Roger Wareham, attorney for Melissa Butler told the Amsterdam News, “The decision by Judge Chun at the Peter Liang sentencing—no prison, no house arrest, reduction of the jury conviction from a ‘C’ to an ‘E’ felony, 800 hours of community service, five years probation—reflects the reality of systemic racism in the United States of America. Systemic racism means just that, a system that keeps producing the same result, the subjugation and extermination of Black people. The law enforcement and/or white vigilante personnel who carry out this subjugation/extermination are almost never punished for their deeds. This is because from the white supremacist system’s point of view, the victims are actually criminals—guilty of ‘breathing while Black.’ Indeed, the taking of Black life is not worthy of punishment. And, just as importantly, the race of those carrying out the system’s dictates is irrelevant. Remember, Black police enforced apartheid in South Africa. Hopefully this painful, but enlightening, lesson will dispel any remaining illusions about ‘criminal’ justice and force our community to develop and implement more effective strategies and tactics to secure and protect our human rights.”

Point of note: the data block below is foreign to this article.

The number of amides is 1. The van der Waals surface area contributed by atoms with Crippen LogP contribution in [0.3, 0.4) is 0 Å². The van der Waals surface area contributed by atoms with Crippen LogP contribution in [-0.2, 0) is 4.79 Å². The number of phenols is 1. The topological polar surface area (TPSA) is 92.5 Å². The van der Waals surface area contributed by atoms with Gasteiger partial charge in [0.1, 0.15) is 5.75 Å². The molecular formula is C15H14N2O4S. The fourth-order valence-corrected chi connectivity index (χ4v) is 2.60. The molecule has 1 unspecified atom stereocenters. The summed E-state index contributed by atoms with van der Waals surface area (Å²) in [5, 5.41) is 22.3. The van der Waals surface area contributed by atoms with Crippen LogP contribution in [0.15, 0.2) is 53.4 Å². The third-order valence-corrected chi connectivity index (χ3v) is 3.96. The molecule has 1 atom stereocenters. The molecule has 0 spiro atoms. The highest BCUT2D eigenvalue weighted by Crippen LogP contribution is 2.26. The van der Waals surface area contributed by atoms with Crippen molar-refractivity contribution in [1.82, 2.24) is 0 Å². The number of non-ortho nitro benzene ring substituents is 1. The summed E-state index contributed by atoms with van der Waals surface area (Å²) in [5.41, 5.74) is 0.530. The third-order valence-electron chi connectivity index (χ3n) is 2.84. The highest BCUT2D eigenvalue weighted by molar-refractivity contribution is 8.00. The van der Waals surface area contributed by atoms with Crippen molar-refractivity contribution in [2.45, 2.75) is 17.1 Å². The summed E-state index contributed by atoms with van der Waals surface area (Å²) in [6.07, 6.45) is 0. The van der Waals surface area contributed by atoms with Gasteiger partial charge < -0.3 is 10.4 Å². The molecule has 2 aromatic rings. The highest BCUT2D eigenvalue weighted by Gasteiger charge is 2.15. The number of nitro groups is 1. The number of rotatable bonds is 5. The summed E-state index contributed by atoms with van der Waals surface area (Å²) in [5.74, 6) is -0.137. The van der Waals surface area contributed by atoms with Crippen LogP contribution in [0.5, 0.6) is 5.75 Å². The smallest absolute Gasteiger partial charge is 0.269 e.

The light sentence was in tune with Thompson’s controversial—and much decried— recommendation last month. Gurley supporters questioned vociferously why the office that brought the indictment and won the manslaughter conviction of the killer cop would then decide that he needed to do no jail time.
Although Brooklyn’s first African-American DA was initially praised for securing an indictment and conviction for the senseless loss of life, he has received harsh criticism for recommending that the cop not be incarcerated.
Although he admitted in a letter to Chun last month that “Mr. Gurley was a completely innocent man, who lost his life for no reason,” he added, “the incarceration of the defendant is not necessary to protect the public, and because of the unique circumstances of this case, the People do not believe that a prison sentence is warranted.”
Thompson recommended Liang receive a sentence of six months of house arrest, 500 hours of community service and five years of probation.
He got his wish, and Chun took it to another level, declaring, “Instead of him staying home for six months, he should be more productive and get 800 hours (of) community service with five years probation.”
“It goes to show that an Asian judge wasn’t about to send an Asian defendant to jail,” Barron told the Amsterdam News. “Especially since a Black prosecutor who betrayed the Black community agreed with him on no jail time. Both of them are nothing but neo-colonial puppets for an American injustice system.”